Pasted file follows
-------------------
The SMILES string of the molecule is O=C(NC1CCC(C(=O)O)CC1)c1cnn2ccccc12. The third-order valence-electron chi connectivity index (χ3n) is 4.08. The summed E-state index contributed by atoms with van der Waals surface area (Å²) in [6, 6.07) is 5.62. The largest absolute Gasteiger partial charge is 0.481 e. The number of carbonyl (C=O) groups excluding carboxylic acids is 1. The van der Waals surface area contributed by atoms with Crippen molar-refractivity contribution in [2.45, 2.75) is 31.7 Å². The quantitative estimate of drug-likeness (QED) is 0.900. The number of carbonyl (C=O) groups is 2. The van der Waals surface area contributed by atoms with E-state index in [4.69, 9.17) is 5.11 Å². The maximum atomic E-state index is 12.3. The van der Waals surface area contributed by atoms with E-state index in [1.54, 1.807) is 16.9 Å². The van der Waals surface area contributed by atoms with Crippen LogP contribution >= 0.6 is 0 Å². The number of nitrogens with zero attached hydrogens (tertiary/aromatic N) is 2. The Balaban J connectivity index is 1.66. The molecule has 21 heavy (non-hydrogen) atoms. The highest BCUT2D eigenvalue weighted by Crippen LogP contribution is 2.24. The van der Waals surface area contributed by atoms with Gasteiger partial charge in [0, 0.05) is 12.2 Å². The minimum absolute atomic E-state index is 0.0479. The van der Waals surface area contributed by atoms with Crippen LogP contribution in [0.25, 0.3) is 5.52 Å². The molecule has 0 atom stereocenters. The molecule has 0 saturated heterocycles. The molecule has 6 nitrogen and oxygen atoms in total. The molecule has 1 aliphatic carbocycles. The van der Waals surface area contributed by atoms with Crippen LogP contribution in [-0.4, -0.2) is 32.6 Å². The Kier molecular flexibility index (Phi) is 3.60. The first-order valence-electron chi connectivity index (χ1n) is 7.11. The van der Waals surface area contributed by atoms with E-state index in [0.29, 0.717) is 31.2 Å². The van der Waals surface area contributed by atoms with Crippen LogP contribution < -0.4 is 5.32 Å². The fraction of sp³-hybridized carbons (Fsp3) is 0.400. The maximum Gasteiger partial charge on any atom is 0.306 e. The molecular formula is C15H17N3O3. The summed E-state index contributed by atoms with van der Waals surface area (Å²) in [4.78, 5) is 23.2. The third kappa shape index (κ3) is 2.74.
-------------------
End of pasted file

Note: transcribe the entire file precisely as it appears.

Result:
The SMILES string of the molecule is O=C(NC1CCC(C(=O)O)CC1)c1cnn2ccccc12. The third-order valence-electron chi connectivity index (χ3n) is 4.08. The summed E-state index contributed by atoms with van der Waals surface area (Å²) in [6, 6.07) is 5.62. The largest absolute Gasteiger partial charge is 0.481 e. The number of carbonyl (C=O) groups excluding carboxylic acids is 1. The van der Waals surface area contributed by atoms with Crippen molar-refractivity contribution in [2.45, 2.75) is 31.7 Å². The quantitative estimate of drug-likeness (QED) is 0.900. The number of carbonyl (C=O) groups is 2. The van der Waals surface area contributed by atoms with E-state index in [4.69, 9.17) is 5.11 Å². The maximum atomic E-state index is 12.3. The van der Waals surface area contributed by atoms with E-state index in [1.54, 1.807) is 16.9 Å². The van der Waals surface area contributed by atoms with Crippen LogP contribution >= 0.6 is 0 Å². The number of nitrogens with zero attached hydrogens (tertiary/aromatic N) is 2. The Balaban J connectivity index is 1.66. The molecule has 21 heavy (non-hydrogen) atoms. The highest BCUT2D eigenvalue weighted by Crippen LogP contribution is 2.24. The van der Waals surface area contributed by atoms with Gasteiger partial charge in [0, 0.05) is 12.2 Å². The minimum absolute atomic E-state index is 0.0479. The van der Waals surface area contributed by atoms with Crippen LogP contribution in [0.25, 0.3) is 5.52 Å². The molecule has 0 atom stereocenters. The molecule has 0 saturated heterocycles. The molecule has 6 nitrogen and oxygen atoms in total. The molecule has 1 aliphatic carbocycles. The van der Waals surface area contributed by atoms with Crippen LogP contribution in [-0.4, -0.2) is 32.6 Å². The Kier molecular flexibility index (Phi) is 3.60. The first-order valence-electron chi connectivity index (χ1n) is 7.11. The van der Waals surface area contributed by atoms with E-state index in [0.29, 0.717) is 31.2 Å². The van der Waals surface area contributed by atoms with Crippen LogP contribution < -0.4 is 5.32 Å². The fraction of sp³-hybridized carbons (Fsp3) is 0.400. The maximum Gasteiger partial charge on any atom is 0.306 e. The molecular formula is C15H17N3O3. The summed E-state index contributed by atoms with van der Waals surface area (Å²) in [4.78, 5) is 23.2. The third kappa shape index (κ3) is 2.74.